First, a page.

But it’s a little early, still, to be sure about that. For one thing, the true value of r is likely to be lower than what BICEP2 says right now — because of a well-known statistical bias. Discoveries tend to be on the high side, just for statistical reasons: if an experiment has a statistical fluke on the low side, they will discover an effect later, when early discoveries tend to involve a statistical fluke on the high side. So the value of r might well be 0.1 – 0.15, despite what BICEP2 says now.
Be More Cautious than the Media
As always, I have to caution you that although I’m fairly impressed, and reasonably optimistic about this measurement, it is a measurement by only one experiment. Until this measurement/discovery is confirmed by another experiment, you should consider it provisional. Although this is too large a signal to be likely to be due to a pure statistical fluke, it could still be due to a mistake or problem, or due to something other than gravitational waves from inflation. The history of science is littered with examples; remember the 2011 measurement by OPERA that showed neutrinos moving faster than the speed of light was far too large to be a statistical fluke. Fortunately there will be other experiments coming and so we’ll have a chance for various experiments to either agree or disagree with each other in the very near future.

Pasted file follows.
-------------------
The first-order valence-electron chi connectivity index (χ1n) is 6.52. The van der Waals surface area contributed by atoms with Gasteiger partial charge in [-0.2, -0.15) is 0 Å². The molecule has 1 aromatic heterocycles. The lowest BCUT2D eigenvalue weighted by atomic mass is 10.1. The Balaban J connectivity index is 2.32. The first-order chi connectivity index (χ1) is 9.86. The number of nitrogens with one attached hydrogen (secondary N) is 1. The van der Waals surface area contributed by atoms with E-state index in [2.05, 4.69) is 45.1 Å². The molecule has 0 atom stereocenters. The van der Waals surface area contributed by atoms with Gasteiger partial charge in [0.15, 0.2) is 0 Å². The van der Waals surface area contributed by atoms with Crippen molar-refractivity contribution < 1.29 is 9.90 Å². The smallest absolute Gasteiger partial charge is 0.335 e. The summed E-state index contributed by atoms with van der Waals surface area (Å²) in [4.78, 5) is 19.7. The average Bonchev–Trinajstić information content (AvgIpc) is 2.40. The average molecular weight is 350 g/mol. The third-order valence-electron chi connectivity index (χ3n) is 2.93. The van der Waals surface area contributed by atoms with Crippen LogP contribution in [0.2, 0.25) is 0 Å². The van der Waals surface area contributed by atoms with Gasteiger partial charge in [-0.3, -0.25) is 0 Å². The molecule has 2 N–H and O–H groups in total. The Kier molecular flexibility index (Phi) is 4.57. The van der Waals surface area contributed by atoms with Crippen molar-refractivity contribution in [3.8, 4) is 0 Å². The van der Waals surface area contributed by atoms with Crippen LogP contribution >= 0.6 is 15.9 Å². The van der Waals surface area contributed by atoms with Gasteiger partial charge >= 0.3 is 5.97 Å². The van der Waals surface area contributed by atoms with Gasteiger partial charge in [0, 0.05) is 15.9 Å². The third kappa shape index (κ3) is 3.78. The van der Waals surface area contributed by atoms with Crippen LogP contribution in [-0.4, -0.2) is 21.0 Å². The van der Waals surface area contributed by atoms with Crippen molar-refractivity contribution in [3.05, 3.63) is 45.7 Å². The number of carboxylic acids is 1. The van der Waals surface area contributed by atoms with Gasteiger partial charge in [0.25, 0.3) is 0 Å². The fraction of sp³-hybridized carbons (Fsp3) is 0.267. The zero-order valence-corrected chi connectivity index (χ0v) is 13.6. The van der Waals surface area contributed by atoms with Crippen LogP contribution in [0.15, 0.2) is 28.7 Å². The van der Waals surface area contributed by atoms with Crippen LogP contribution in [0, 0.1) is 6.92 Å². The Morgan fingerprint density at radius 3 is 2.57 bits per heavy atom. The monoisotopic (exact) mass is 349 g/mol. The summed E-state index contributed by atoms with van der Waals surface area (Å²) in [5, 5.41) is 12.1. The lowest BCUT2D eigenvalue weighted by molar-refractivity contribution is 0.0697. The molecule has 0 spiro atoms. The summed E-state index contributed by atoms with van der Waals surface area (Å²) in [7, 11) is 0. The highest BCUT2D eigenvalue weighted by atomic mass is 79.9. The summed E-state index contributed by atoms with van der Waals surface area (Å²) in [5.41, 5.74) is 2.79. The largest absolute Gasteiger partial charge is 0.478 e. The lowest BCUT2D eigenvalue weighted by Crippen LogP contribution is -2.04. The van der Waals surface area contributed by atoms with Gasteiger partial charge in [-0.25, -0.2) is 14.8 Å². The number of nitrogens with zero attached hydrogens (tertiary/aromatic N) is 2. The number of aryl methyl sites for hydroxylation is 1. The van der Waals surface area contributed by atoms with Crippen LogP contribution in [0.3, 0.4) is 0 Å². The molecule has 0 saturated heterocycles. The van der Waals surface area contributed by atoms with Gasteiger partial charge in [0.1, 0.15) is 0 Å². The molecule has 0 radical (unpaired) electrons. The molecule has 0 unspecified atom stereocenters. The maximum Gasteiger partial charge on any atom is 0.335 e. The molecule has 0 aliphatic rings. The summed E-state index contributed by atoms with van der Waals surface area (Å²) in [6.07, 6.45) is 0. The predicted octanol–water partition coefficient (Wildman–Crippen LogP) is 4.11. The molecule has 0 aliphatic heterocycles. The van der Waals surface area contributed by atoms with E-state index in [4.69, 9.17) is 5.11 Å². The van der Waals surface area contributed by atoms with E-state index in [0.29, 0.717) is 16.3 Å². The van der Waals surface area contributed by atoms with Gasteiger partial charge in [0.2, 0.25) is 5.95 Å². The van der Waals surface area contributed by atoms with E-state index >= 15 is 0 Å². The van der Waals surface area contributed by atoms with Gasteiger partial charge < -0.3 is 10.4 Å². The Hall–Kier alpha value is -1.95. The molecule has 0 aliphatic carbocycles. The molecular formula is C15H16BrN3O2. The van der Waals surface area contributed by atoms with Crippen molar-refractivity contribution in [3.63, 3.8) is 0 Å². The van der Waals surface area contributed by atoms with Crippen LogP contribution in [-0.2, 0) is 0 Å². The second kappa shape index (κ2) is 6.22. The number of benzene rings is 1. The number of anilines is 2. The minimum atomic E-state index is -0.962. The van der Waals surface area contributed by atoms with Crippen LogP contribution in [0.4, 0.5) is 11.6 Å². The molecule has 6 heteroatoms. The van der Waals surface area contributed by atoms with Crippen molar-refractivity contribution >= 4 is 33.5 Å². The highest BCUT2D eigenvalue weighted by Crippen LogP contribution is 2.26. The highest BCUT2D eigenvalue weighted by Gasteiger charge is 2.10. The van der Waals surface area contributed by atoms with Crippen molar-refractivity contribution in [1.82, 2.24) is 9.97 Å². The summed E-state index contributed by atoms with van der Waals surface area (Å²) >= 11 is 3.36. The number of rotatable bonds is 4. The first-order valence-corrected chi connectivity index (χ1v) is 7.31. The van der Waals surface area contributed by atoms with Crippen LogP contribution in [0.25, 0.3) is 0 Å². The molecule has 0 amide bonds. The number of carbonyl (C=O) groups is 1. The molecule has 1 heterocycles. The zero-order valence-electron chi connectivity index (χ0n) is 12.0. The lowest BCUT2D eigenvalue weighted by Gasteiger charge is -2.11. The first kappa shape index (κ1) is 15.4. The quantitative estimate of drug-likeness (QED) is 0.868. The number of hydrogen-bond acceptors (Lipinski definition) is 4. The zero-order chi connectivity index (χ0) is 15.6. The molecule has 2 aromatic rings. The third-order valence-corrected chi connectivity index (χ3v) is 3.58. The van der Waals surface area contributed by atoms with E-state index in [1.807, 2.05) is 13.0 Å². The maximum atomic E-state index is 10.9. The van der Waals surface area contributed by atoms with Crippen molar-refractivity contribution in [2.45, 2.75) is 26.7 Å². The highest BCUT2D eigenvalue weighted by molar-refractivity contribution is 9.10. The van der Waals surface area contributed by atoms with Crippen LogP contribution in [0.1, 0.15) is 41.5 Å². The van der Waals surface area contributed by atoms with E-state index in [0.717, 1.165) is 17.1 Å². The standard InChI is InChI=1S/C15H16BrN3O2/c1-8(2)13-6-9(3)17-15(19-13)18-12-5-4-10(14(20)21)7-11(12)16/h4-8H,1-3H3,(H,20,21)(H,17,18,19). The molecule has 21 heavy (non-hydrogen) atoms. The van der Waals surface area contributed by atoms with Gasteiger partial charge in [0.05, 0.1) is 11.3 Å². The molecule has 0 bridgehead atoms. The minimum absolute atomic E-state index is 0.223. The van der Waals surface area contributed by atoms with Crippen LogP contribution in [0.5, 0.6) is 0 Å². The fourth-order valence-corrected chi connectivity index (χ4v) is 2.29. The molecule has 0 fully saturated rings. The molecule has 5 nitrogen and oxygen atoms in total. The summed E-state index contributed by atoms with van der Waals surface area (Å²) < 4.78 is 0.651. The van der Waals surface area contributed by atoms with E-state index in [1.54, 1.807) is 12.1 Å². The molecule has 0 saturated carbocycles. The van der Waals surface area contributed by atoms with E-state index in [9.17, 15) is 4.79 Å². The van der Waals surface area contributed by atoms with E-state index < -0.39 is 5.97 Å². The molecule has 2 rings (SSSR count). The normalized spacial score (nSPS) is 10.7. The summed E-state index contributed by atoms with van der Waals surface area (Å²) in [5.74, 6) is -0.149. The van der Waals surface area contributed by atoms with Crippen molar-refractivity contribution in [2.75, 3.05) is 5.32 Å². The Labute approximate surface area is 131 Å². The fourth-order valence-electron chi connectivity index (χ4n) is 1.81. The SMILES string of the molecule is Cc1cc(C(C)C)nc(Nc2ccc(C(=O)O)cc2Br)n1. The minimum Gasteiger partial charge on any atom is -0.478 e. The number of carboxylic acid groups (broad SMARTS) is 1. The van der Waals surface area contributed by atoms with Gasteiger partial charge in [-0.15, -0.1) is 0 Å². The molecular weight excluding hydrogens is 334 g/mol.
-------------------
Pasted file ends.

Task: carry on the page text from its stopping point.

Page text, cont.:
What It Means if it’s True
If this measurement is correct, and if indeed it reflects gravitational waves from inflation in the most conventional way, then it would tell us that inflation occurred with a dark energy per unit volume (i.e. dark energy density) that is comparable to the energy scales associated for decades with the energy and distance scale at which all the known non-gravitational forces would naively have about the same strength — the so-called “unification of coupling constants”, sometimes extended to “grand unification” in which the various forces actually turn out to be manifestations of just a single force. This would be very remarkable, though not necessarily evidence for unification. There are other ways to get the same scale, which is about 100 times lower in energy (100,000,000 times lower in energy per unit volume) than the scale of quantum gravity (the Planck scale, which, roughly, tells you the energy density required to make the smallest possible black hole.)